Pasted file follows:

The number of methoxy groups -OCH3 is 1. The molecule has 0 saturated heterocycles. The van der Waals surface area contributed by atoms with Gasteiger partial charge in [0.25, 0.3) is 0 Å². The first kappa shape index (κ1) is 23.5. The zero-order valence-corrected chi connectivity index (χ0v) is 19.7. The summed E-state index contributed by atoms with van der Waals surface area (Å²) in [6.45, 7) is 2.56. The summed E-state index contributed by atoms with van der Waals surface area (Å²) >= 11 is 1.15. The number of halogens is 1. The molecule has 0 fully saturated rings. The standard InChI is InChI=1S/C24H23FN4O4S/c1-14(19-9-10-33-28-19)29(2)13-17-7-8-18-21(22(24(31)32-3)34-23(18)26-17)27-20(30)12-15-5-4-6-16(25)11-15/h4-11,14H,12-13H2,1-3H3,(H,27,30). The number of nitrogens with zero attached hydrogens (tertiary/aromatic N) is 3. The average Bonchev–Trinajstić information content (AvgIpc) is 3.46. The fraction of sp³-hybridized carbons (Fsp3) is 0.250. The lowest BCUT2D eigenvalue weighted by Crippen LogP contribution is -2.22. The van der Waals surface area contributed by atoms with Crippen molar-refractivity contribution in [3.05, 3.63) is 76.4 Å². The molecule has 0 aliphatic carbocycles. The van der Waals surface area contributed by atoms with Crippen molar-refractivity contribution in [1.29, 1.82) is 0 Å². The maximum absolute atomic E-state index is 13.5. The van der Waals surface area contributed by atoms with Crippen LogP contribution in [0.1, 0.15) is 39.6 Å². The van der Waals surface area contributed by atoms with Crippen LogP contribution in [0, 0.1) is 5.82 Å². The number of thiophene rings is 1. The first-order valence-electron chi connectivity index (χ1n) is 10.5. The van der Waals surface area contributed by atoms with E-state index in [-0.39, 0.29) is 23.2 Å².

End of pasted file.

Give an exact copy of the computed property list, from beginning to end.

The number of methoxy groups -OCH3 is 1. The molecule has 0 saturated heterocycles. The van der Waals surface area contributed by atoms with Gasteiger partial charge in [0.25, 0.3) is 0 Å². The first kappa shape index (κ1) is 23.5. The zero-order valence-corrected chi connectivity index (χ0v) is 19.7. The summed E-state index contributed by atoms with van der Waals surface area (Å²) in [6.45, 7) is 2.56. The summed E-state index contributed by atoms with van der Waals surface area (Å²) >= 11 is 1.15. The number of halogens is 1. The molecule has 0 fully saturated rings. The standard InChI is InChI=1S/C24H23FN4O4S/c1-14(19-9-10-33-28-19)29(2)13-17-7-8-18-21(22(24(31)32-3)34-23(18)26-17)27-20(30)12-15-5-4-6-16(25)11-15/h4-11,14H,12-13H2,1-3H3,(H,27,30). The number of nitrogens with zero attached hydrogens (tertiary/aromatic N) is 3. The average Bonchev–Trinajstić information content (AvgIpc) is 3.46. The fraction of sp³-hybridized carbons (Fsp3) is 0.250. The lowest BCUT2D eigenvalue weighted by Crippen LogP contribution is -2.22. The van der Waals surface area contributed by atoms with Crippen molar-refractivity contribution in [3.05, 3.63) is 76.4 Å². The molecule has 0 aliphatic carbocycles. The van der Waals surface area contributed by atoms with Crippen molar-refractivity contribution in [1.29, 1.82) is 0 Å². The maximum absolute atomic E-state index is 13.5. The van der Waals surface area contributed by atoms with Crippen LogP contribution in [0.1, 0.15) is 39.6 Å². The van der Waals surface area contributed by atoms with Crippen LogP contribution in [0, 0.1) is 5.82 Å². The number of thiophene rings is 1. The first-order valence-electron chi connectivity index (χ1n) is 10.5. The van der Waals surface area contributed by atoms with E-state index in [-0.39, 0.29) is 23.2 Å².